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Leader: World leaders need to become green heroes too

Without the requisite political will, the prospects for our planet remain bleak

"It may seem impossible to imagine," wrote Elizabeth Kolbert in Field Notes from a Catastrophe, her important book about climate change, "that a technologically advanced society could choose, in essence, to destroy itself, but that is what we are in the process of doing". Few doubt that we are living at a time of emergency. It is understood now how quickly the earth is warming, because of the increase in the atmospheric concentration of greenhouse gases arising from human activity. If it continues at its present rate, we know what our fate will be, and yet we seem set on destroying ourselves.

So it was no surprise when President Obama said that there would be little chance of achieving a legally binding multi­lateral agreement at the United Nations Climate Change Conference, which begins in Copenhagen on 7 December. The Copenhagen event has been used as a focus of environmental efforts by governments, charities and campaigners around the world. Every movement working towards dramatic global change needs a deadline. But the green movement needs it more than most: "Just a few degrees more", writes Kolbert, "and the Earth will be hotter than it has been at any time since our species evolved". The consequences of such warming would be devastating. The world's population is 6.7 billion and that figure is projected to rise to 8.5 billion by 2030. The Met Office calculates that the number of people living in water-stressed regions, currently around 1.5 billion, could increase to nearly 7 billion by the 2050s, because of climate change and population growth. As long as there remains a deadlock between developed and developing countries over who should act first, and, most drastically, on cutting CO2 emissions, this grim outlook will not improve.

Between 1830 and 2000, 30 per cent of carbon emissions were from the US, 30 per cent from Europe and 6 per cent from China. The developed world's debt is much the greater - even if China is the largest CO2 emitter today. To overcome the impasse, a vital combination of humility and political leadership of a kind as yet unseen from any world leader - including President Obama - is required.

In Britain, leadership on climate change has been more ­impressive than in the US. Ed Miliband, the Secretary of State for Energy and Climate Change, has acknowledged the hypocrisy of the rich world's position: lecturing poorer countries on how to manage their economy and energy supplies when it is the developed world's over-consumption and model of aggressive high-growth capitalism that caused the crisis in the first place.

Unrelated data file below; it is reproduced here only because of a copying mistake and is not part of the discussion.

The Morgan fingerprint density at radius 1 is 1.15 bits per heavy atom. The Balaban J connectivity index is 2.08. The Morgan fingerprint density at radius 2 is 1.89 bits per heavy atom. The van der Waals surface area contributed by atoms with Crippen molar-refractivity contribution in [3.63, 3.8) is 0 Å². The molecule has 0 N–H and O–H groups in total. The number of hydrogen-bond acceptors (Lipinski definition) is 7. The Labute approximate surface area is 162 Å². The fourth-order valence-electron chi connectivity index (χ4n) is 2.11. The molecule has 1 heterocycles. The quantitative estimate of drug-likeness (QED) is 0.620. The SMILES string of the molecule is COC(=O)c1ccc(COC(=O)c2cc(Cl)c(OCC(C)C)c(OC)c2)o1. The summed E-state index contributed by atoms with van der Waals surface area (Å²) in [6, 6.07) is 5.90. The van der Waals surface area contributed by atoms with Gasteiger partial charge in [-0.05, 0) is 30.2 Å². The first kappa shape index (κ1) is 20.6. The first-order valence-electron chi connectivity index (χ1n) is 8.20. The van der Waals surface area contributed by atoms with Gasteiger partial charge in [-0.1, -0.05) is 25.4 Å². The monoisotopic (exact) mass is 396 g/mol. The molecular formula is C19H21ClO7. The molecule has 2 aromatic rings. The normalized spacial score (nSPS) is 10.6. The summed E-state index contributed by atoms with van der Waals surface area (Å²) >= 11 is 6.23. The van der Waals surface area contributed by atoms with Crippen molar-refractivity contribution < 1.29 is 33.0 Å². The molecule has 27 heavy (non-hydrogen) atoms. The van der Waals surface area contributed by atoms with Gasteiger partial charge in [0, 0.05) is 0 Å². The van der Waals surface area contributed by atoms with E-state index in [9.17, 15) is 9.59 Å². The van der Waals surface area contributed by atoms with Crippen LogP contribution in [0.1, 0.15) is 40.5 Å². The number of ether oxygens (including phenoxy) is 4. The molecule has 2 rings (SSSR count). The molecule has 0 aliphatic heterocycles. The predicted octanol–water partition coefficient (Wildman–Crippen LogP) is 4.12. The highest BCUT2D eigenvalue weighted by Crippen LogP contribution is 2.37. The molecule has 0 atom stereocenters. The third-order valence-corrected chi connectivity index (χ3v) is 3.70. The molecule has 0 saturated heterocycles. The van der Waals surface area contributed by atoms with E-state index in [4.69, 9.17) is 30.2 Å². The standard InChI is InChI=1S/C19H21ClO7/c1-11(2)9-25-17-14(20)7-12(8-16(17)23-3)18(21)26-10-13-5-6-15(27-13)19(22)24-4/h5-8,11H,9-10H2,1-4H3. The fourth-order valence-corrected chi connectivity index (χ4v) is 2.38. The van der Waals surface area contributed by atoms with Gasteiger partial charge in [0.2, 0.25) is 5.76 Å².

A problem all political leaders face on this issue is a sceptical public. Climate-change denial has become a popular sport. In the US, the number of people who believe that the planet is warming has, over the past two years, dropped from 77 per cent to 57 per cent. Meanwhile, a recent poll for the Times revealed that only 41 per cent of the British population accept as an established scientific fact that global warming is taking place and is largely man-made.

Without the requisite political will, and with the increase in public doubt that climate change is happening at all, the prognosis for our planet remains bleak. However, as our cover story (page 28) demonstrates, the world is not only populated with green villains: the heroes are plentiful, too. None of them is a politician; they are, rather, mostly activists. From Vandana Shiva in India and Wen Bo in China, to Bill McKibben in the US and Franny Armstrong in the UK, these heroes are people who lead from the bottom up, corralling support for their cause by being passionate, committed and practically engaged. If the politicians can only delay and equivocate, we must take matters into our own hands.


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This article first appeared in the 23 November 2009 issue of the New Statesman, Green Heroes and Villains

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Q&A: What are tax credits and how do they work?

All you need to know about the government's plan to cut tax credits.

What are tax credits?

Tax credits are payments made regularly by the state into bank accounts to support families with children, or those who are in low-paid jobs. There are two types of tax credit: the working tax credit and the child tax credit.

What are they for?

To redistribute income to those less able to get by, or to provide for their children, on what they earn.

Are they similar to tax relief?

No. They don’t have much to do with tax. They’re more of a welfare thing. You don’t need to be a taxpayer to receive tax credits. It’s just that, unlike other benefits, they are based on the tax year and paid via the tax office.

Who is eligible?

Anyone aged over 16 (for child tax credits) and over 25 (for working tax credits) who normally lives in the UK can apply for them, depending on their income, the hours they work, whether they have a disability, and whether they pay for childcare.

What are their circumstances?